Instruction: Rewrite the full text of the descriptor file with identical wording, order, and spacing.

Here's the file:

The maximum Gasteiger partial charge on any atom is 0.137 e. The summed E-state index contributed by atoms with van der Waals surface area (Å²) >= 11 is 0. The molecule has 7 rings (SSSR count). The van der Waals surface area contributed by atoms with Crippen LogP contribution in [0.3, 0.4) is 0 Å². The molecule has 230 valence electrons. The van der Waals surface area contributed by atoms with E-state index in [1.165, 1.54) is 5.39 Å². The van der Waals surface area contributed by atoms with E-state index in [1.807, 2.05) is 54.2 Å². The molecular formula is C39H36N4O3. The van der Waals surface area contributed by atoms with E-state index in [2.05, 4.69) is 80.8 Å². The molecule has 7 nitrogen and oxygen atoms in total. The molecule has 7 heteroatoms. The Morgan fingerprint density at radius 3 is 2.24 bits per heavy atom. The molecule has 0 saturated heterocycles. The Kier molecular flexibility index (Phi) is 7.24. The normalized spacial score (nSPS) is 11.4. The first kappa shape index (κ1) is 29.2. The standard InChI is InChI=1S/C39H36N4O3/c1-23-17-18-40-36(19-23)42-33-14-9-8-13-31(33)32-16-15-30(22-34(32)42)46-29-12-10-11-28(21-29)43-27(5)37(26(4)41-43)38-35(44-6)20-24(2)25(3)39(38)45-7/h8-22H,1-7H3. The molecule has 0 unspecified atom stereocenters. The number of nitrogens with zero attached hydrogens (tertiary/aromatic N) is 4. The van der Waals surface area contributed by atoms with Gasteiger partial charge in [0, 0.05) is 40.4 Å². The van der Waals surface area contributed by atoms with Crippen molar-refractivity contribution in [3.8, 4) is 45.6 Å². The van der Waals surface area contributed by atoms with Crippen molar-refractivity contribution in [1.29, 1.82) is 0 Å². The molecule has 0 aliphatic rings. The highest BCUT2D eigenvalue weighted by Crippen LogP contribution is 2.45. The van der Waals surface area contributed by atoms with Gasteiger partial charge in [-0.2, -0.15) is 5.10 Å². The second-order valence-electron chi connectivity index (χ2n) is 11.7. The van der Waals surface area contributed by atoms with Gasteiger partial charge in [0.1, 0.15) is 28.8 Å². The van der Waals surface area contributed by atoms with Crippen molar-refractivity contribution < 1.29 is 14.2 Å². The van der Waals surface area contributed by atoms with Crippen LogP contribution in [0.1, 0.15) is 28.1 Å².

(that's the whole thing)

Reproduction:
The maximum Gasteiger partial charge on any atom is 0.137 e. The summed E-state index contributed by atoms with van der Waals surface area (Å²) >= 11 is 0. The molecule has 7 rings (SSSR count). The van der Waals surface area contributed by atoms with Crippen LogP contribution in [0.3, 0.4) is 0 Å². The molecule has 230 valence electrons. The van der Waals surface area contributed by atoms with E-state index in [1.165, 1.54) is 5.39 Å². The van der Waals surface area contributed by atoms with E-state index in [1.807, 2.05) is 54.2 Å². The molecular formula is C39H36N4O3. The van der Waals surface area contributed by atoms with E-state index in [2.05, 4.69) is 80.8 Å². The molecule has 7 nitrogen and oxygen atoms in total. The molecule has 7 heteroatoms. The Morgan fingerprint density at radius 3 is 2.24 bits per heavy atom. The molecule has 0 saturated heterocycles. The Kier molecular flexibility index (Phi) is 7.24. The normalized spacial score (nSPS) is 11.4. The first kappa shape index (κ1) is 29.2. The standard InChI is InChI=1S/C39H36N4O3/c1-23-17-18-40-36(19-23)42-33-14-9-8-13-31(33)32-16-15-30(22-34(32)42)46-29-12-10-11-28(21-29)43-27(5)37(26(4)41-43)38-35(44-6)20-24(2)25(3)39(38)45-7/h8-22H,1-7H3. The molecule has 0 unspecified atom stereocenters. The number of nitrogens with zero attached hydrogens (tertiary/aromatic N) is 4. The van der Waals surface area contributed by atoms with Gasteiger partial charge in [0, 0.05) is 40.4 Å². The van der Waals surface area contributed by atoms with Crippen molar-refractivity contribution in [3.8, 4) is 45.6 Å². The van der Waals surface area contributed by atoms with Crippen molar-refractivity contribution in [1.29, 1.82) is 0 Å². The molecule has 0 aliphatic rings. The highest BCUT2D eigenvalue weighted by Crippen LogP contribution is 2.45. The van der Waals surface area contributed by atoms with Gasteiger partial charge in [-0.2, -0.15) is 5.10 Å². The second-order valence-electron chi connectivity index (χ2n) is 11.7. The van der Waals surface area contributed by atoms with Gasteiger partial charge in [0.1, 0.15) is 28.8 Å². The van der Waals surface area contributed by atoms with Crippen molar-refractivity contribution < 1.29 is 14.2 Å². The van der Waals surface area contributed by atoms with Crippen LogP contribution in [0.1, 0.15) is 28.1 Å².